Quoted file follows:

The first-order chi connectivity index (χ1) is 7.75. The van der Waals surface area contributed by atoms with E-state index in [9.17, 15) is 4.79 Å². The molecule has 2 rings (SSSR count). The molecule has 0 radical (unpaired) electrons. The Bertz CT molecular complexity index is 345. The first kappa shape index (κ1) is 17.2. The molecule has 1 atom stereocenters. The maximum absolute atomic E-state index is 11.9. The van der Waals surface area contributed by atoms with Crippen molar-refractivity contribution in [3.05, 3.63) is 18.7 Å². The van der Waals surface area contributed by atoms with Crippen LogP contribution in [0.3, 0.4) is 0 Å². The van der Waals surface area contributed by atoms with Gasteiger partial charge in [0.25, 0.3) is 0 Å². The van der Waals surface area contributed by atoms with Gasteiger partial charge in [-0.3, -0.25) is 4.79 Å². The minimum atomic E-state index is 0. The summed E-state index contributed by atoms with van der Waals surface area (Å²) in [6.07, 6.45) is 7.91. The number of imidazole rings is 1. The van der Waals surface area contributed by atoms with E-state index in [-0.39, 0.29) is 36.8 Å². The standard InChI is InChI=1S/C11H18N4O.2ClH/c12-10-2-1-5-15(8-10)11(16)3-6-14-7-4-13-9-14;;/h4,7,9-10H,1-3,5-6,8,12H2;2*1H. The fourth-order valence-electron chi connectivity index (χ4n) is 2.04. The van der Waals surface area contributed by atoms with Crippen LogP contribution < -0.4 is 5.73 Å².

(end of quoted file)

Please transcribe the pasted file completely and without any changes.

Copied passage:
The first-order chi connectivity index (χ1) is 7.75. The van der Waals surface area contributed by atoms with E-state index in [9.17, 15) is 4.79 Å². The molecule has 2 rings (SSSR count). The molecule has 0 radical (unpaired) electrons. The Bertz CT molecular complexity index is 345. The first kappa shape index (κ1) is 17.2. The molecule has 1 atom stereocenters. The maximum absolute atomic E-state index is 11.9. The van der Waals surface area contributed by atoms with Crippen molar-refractivity contribution in [3.05, 3.63) is 18.7 Å². The van der Waals surface area contributed by atoms with Crippen LogP contribution in [0.3, 0.4) is 0 Å². The van der Waals surface area contributed by atoms with Gasteiger partial charge in [0.25, 0.3) is 0 Å². The van der Waals surface area contributed by atoms with Gasteiger partial charge in [-0.3, -0.25) is 4.79 Å². The minimum atomic E-state index is 0. The summed E-state index contributed by atoms with van der Waals surface area (Å²) in [6.07, 6.45) is 7.91. The number of imidazole rings is 1. The van der Waals surface area contributed by atoms with E-state index in [-0.39, 0.29) is 36.8 Å². The standard InChI is InChI=1S/C11H18N4O.2ClH/c12-10-2-1-5-15(8-10)11(16)3-6-14-7-4-13-9-14;;/h4,7,9-10H,1-3,5-6,8,12H2;2*1H. The fourth-order valence-electron chi connectivity index (χ4n) is 2.04. The van der Waals surface area contributed by atoms with Crippen LogP contribution < -0.4 is 5.73 Å².